Lolo Sarnoff, Arts for Aging Founder, Dies at 98

Scientist, sculptor and arts patron Lolo Sarnoff died Nov. 9 at the age of 98. She was best known later in later as the founder of Arts for the Aging, a nonprofit which provides arts engagement programs for older adults in the greater Washington area.

Lili-Charlotte (Lolo) Sarnoff was born in Frankfurt, Germany, daughter of Willy and Martha Dreyfus, nee Koch. Later, the family moved to Berlin and after 1936 to Switzerland. Her big dream was to be a fashion designer. She studied at the University of Zurich and married her first husband an American doctoral student, Stephen Heineman.

After World War II and serving as a nurse at New York’s Bellevue Hospital, she met her second husband, Stanley Sarnoff.

In 1954, with their young children Robert and Dana, the Sarnoffs moved to Bethesda to work at the National Institutes of Health. The couple co-invented the electro-phrenic respirator, a device that replaced the iron lung in the treatment of bulbar polio. They also formed their scientific research company.

In the 1960s, Sarnoff began to become more active in the arts community. She co-founded the Washington Performing Arts Society Women’s Committee and the Washington Opera Women’s Committee. She is a trustee of the Washington Ballet and involved with the Corcoran Women’s Committee.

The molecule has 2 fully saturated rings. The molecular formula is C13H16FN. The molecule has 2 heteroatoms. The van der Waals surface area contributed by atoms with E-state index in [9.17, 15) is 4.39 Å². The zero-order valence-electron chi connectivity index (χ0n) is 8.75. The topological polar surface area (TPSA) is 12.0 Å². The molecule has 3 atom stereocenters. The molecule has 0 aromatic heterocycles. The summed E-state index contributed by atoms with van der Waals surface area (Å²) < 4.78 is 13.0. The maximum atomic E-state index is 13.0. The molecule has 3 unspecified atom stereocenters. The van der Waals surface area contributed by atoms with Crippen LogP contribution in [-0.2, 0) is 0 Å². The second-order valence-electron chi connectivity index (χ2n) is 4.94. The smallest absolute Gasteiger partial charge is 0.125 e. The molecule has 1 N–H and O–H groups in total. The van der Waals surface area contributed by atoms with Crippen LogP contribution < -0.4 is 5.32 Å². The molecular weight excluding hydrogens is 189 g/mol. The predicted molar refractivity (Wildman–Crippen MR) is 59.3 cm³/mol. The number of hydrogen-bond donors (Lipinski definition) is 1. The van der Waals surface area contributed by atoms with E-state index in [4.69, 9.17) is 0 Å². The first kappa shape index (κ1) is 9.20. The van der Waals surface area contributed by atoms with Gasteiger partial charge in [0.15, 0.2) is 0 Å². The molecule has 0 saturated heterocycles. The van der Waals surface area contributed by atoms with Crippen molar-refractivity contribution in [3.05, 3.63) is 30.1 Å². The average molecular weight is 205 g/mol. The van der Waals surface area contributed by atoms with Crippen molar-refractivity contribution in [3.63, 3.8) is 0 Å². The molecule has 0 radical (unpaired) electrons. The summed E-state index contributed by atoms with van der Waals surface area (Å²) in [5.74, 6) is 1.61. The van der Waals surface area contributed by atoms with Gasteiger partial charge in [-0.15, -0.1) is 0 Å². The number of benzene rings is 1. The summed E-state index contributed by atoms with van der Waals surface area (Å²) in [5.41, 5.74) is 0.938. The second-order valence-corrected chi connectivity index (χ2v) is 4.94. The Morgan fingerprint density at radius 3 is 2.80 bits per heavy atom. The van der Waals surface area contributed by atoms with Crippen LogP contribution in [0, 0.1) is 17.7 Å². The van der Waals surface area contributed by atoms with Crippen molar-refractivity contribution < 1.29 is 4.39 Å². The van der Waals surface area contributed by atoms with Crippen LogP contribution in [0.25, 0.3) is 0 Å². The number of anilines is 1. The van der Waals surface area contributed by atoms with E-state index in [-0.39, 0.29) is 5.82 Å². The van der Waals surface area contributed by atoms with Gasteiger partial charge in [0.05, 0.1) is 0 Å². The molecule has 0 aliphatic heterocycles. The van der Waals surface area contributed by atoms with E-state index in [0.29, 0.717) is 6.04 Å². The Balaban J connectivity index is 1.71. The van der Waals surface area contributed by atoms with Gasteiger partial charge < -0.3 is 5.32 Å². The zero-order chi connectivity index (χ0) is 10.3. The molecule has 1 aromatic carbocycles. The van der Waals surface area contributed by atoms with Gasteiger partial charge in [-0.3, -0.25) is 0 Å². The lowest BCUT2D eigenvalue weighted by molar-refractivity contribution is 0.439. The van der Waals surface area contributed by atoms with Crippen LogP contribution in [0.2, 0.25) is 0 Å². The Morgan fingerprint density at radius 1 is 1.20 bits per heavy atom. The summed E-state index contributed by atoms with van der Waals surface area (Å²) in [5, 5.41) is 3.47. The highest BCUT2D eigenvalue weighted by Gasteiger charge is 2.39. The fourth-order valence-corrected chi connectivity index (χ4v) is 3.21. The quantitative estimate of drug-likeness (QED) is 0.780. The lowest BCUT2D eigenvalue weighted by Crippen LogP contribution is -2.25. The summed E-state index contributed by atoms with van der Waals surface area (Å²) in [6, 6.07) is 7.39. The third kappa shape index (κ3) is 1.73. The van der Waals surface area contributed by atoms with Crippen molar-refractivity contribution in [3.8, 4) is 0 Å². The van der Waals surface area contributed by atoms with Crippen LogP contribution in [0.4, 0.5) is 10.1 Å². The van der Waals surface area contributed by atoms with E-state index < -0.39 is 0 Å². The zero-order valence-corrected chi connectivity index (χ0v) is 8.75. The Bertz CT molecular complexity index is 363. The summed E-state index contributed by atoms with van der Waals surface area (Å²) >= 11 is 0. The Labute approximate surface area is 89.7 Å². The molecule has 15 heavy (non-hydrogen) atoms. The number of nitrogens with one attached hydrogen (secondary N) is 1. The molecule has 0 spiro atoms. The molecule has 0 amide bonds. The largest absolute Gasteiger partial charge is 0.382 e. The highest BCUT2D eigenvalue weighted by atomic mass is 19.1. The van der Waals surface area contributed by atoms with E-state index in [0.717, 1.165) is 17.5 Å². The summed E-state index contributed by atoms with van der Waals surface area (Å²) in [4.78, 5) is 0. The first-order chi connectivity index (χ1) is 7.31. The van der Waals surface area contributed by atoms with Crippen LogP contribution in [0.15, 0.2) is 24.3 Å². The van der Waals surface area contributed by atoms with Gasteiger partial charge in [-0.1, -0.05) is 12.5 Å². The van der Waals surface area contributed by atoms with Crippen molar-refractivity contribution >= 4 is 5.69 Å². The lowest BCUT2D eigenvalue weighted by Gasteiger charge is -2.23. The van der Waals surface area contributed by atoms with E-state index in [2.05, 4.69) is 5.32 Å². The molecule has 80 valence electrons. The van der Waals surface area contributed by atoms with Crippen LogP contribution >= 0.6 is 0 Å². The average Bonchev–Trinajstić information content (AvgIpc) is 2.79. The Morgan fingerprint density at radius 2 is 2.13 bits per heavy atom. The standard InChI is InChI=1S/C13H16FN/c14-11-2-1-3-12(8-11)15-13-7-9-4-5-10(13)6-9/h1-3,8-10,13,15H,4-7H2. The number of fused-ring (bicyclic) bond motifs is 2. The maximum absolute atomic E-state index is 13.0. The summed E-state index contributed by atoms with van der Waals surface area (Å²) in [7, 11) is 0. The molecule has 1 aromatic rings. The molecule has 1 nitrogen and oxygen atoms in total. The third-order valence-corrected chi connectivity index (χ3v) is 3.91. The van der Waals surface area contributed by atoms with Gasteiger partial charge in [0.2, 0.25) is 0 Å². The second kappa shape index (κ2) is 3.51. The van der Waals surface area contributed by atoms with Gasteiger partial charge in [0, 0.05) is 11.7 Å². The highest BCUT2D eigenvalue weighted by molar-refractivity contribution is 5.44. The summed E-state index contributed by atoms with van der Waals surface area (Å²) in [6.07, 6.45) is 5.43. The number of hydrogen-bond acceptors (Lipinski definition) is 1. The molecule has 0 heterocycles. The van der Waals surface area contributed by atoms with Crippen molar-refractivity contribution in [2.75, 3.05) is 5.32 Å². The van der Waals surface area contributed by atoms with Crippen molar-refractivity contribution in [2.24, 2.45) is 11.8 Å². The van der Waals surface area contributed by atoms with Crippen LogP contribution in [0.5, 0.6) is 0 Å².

In 1971, one of Sarnoff’s sculptures, “The Flame,” was installed at the Kennedy Center’s Opera House. Later, after she taught art at an NIH program for those with Alzheimer’s disease, Sarnoff began Arts For The Aging, Inc., with its arts education programs for those will all forms of dementia.

Sarnoff is survived by her children, Dana Bargezi and Robert and Tricia Sarnoff; four grandchildren, Nick Bargezi, Ivan and Genesis Belanger, Kyle and Patrick Feinson, and by one great-granddaughter, Lily Sophie Bargezi. (Her husband died in 1990.)

Memorial services and burial will be held in Vermont at a later date. The Cabot Funeral Home in Woodstock, Vt., is assisting the family.

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